Giving Direction and Guidance to Your Team, Effectively

When you’re in a leadership or management position, being “nice” and being pleasant to work with can be an interesting balancing act. When I have studied management theory and leadership in a formal training or classroom setting, it seems like most modern education leans towards “Beta” leadership, i.e. influence and consensus building, instead of the more authoritarian “Alpha” style of leadership. (Servant leadership and all that.) But there’s a balance to be had here; you can ask for advice, listen to all the points of view, and try to build consensus, but at the end of the day you’re the boss and you need to just make a decision and present the expectation that people will follow you.

There are several specific approaches and tactics to keep in mind, as a manager and influencer, when it comes to making decisions or guiding direction. I try to keep these in mind as I’m entering a meeting or a conversation, or even starting or joining an email or instant messaging thread, and then, depending upon the situation, deciding which of these is appropriate to use.


The first style is what I think of as letting the team, or the other person, make the decision. The situations where this is effective are, for example, when you have a strong and mature team and they are deciding on how to plan a Sprint, or what programming framework to use, or which design pattern or algorithmic way to solve a problem. If you’re not directly involved, in a hands-on way, as a developer, and none of the approaches misalign with requirements or best practices, then letting the team or other person take ownership of the decision is useful for several reasons. The selection, in the long run, probably doesn’t matter that much from a strategic perspective, and the team is also going to be more likely to eagerly implement and support a decision that they have made, instead of feeling like something was forced upon them. This approach is also good for building trust with your team, showing them that you can trust their judgment.

Consensus Building

Another approach is when you have a solution or a decision in mind, but there are enough time and enough trust with the team that you can walk through the conversation (probably on a whiteboard) and come to a consensus. Think of this as not just telling the team what to do, but convincing them that your direction is indeed the correct way. Note that this approach also does not have to be “my way or the highway”, and also doesn’t have to be “all or nothing” with your idea. Maybe your direction needs some refinements or adjustments, and getting input from the team and talking through it can make the solution that much better. Be willing to hear what is said by other people and keep an open mind. But the goal is for everyone to walk away all on the same page, and all in agreement that the approach is the correct one (or at least “good enough”).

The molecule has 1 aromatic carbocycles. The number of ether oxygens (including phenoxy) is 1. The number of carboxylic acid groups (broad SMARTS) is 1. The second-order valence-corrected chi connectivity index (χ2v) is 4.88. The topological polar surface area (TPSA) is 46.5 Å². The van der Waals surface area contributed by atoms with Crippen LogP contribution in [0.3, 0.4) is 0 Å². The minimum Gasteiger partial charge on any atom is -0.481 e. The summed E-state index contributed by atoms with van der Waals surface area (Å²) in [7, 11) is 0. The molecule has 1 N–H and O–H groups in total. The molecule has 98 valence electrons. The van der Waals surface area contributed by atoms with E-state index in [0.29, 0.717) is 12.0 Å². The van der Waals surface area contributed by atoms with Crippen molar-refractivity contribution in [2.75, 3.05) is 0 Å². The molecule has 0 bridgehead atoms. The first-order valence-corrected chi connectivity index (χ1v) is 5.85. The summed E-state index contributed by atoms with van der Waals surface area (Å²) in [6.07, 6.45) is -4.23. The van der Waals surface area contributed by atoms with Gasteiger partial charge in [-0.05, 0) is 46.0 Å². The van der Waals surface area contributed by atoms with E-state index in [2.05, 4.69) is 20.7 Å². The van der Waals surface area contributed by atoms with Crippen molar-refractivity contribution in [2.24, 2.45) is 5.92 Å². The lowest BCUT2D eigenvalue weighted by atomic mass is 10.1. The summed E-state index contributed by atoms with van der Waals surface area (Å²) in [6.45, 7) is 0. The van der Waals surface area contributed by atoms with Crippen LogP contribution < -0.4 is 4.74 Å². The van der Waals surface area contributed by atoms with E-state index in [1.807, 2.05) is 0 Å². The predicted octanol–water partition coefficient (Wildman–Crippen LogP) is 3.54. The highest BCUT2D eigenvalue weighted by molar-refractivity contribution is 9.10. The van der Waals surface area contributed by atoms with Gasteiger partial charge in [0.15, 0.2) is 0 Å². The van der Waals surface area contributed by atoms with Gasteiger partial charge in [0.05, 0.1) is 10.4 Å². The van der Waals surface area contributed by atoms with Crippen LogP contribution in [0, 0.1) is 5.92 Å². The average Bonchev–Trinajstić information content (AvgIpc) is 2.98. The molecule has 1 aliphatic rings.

Giving Direction

Sometimes, though, there are situations that require you, as the leader or decision-maker, to give direction and move forward. This can happen when time is of the essence, or it is a critical decision and you have lots of information that the other team doesn’t have. Sometimes there are circumstances that you know about, but the team doesn’t, that is forcing the decision in a specific direction. You have to remember that at the end of the day you are the boss, and you need to be able to command that authority when needed.

One example of this approach that I had to use was when we were in a situation where we had multiple timecard systems in use. We were using our corporate timecard system for billing and invoicing but were also using another system to track actuals in the Sprint. Many of the developers were frustrated that they had to fill out two timecards at the end of the day, and thought this was a waste of time and didn’t want to do it. But as the manager, I knew both were important because a) the company needed to invoice our work and b) we were still maturing as a development team and I wanted those actuals tracked for a couple of sprints so we could have data to understand how to improve. So at one of the team meetings where everyone was (again) complaining about having to do two time tracking systems, I said, “Look, I know this is annoying and you don’t want to do it. But the reality is, for right now you need to just do it, and fill out both timecards every day. When it comes down to it, you’re being paid to help accomplish the goals of this organization and right now filling out both timecards helps the organization accomplish those goals. So if you need to carve out 12 minutes of time at the end of every workday to do this, we will set aside 1 hour a week in everyone’s Sprint plan and consider this one of your tasks to accomplish.”


Deciding which tactic to use above when you have to give direction or guidance can help you build trust and build relationships with your teammates, while at the same time ensuring the best decisions are made for your organization, your customers, and your team.

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